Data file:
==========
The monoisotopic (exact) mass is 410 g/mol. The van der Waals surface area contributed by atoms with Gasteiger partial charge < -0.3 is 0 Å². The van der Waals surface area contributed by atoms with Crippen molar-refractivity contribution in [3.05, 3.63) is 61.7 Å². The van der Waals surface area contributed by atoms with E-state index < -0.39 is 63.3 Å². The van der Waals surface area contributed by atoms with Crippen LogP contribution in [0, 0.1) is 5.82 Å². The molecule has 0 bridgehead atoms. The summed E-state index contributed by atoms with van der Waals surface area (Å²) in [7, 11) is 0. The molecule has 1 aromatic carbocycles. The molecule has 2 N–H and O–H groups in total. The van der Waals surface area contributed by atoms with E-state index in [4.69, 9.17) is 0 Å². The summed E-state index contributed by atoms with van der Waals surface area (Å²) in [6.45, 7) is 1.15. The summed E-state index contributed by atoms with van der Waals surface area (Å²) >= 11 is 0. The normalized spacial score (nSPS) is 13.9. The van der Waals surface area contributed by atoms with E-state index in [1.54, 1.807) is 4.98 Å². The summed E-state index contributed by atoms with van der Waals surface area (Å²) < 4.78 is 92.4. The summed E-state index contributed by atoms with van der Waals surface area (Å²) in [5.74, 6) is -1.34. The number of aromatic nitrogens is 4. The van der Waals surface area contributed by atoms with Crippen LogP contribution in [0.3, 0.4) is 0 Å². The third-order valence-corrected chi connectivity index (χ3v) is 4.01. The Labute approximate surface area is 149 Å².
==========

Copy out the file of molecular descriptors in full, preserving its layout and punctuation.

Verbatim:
The monoisotopic (exact) mass is 410 g/mol. The van der Waals surface area contributed by atoms with Gasteiger partial charge < -0.3 is 0 Å². The van der Waals surface area contributed by atoms with Crippen molar-refractivity contribution in [3.05, 3.63) is 61.7 Å². The van der Waals surface area contributed by atoms with E-state index < -0.39 is 63.3 Å². The van der Waals surface area contributed by atoms with Crippen LogP contribution in [0, 0.1) is 5.82 Å². The molecule has 0 bridgehead atoms. The summed E-state index contributed by atoms with van der Waals surface area (Å²) in [7, 11) is 0. The molecule has 1 aromatic carbocycles. The molecule has 2 N–H and O–H groups in total. The van der Waals surface area contributed by atoms with E-state index in [4.69, 9.17) is 0 Å². The summed E-state index contributed by atoms with van der Waals surface area (Å²) in [6.45, 7) is 1.15. The summed E-state index contributed by atoms with van der Waals surface area (Å²) >= 11 is 0. The normalized spacial score (nSPS) is 13.9. The van der Waals surface area contributed by atoms with E-state index in [1.54, 1.807) is 4.98 Å². The summed E-state index contributed by atoms with van der Waals surface area (Å²) < 4.78 is 92.4. The summed E-state index contributed by atoms with van der Waals surface area (Å²) in [5.74, 6) is -1.34. The number of aromatic nitrogens is 4. The van der Waals surface area contributed by atoms with Crippen LogP contribution in [0.3, 0.4) is 0 Å². The third-order valence-corrected chi connectivity index (χ3v) is 4.01. The Labute approximate surface area is 149 Å².